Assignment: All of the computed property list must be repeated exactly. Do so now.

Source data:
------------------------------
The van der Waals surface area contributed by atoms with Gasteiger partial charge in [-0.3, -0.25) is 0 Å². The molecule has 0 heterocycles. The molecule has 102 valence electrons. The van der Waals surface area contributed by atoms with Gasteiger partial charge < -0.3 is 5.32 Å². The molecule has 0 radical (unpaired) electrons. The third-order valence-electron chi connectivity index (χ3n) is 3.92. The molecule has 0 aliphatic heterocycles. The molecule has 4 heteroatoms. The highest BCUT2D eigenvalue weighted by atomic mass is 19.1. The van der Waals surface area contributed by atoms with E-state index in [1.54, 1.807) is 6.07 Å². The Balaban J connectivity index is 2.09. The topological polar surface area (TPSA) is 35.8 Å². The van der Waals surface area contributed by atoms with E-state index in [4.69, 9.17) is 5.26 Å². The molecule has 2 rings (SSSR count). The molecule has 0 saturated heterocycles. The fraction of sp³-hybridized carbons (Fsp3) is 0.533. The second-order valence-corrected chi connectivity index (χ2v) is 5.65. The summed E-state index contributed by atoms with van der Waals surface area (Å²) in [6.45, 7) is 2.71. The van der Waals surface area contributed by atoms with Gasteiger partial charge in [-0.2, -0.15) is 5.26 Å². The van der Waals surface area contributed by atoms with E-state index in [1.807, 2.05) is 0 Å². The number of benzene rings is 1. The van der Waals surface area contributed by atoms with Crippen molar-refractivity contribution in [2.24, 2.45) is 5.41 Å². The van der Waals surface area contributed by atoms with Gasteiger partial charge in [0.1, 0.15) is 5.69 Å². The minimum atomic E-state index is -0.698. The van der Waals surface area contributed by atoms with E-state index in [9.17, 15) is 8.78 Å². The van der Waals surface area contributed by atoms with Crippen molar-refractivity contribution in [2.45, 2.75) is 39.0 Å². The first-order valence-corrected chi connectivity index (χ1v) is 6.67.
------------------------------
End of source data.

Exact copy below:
The van der Waals surface area contributed by atoms with Gasteiger partial charge in [-0.3, -0.25) is 0 Å². The molecule has 0 heterocycles. The molecule has 102 valence electrons. The van der Waals surface area contributed by atoms with Gasteiger partial charge < -0.3 is 5.32 Å². The molecule has 0 radical (unpaired) electrons. The third-order valence-electron chi connectivity index (χ3n) is 3.92. The molecule has 0 aliphatic heterocycles. The molecule has 4 heteroatoms. The highest BCUT2D eigenvalue weighted by atomic mass is 19.1. The van der Waals surface area contributed by atoms with E-state index in [1.54, 1.807) is 6.07 Å². The Balaban J connectivity index is 2.09. The topological polar surface area (TPSA) is 35.8 Å². The van der Waals surface area contributed by atoms with E-state index in [4.69, 9.17) is 5.26 Å². The molecule has 2 rings (SSSR count). The molecule has 0 saturated heterocycles. The fraction of sp³-hybridized carbons (Fsp3) is 0.533. The second-order valence-corrected chi connectivity index (χ2v) is 5.65. The summed E-state index contributed by atoms with van der Waals surface area (Å²) in [6.45, 7) is 2.71. The van der Waals surface area contributed by atoms with Gasteiger partial charge in [-0.2, -0.15) is 5.26 Å². The van der Waals surface area contributed by atoms with E-state index in [1.807, 2.05) is 0 Å². The number of benzene rings is 1. The van der Waals surface area contributed by atoms with Crippen molar-refractivity contribution in [2.24, 2.45) is 5.41 Å². The van der Waals surface area contributed by atoms with Gasteiger partial charge in [0.1, 0.15) is 5.69 Å². The minimum atomic E-state index is -0.698. The van der Waals surface area contributed by atoms with E-state index in [9.17, 15) is 8.78 Å². The van der Waals surface area contributed by atoms with Crippen molar-refractivity contribution in [2.45, 2.75) is 39.0 Å². The first-order valence-corrected chi connectivity index (χ1v) is 6.67.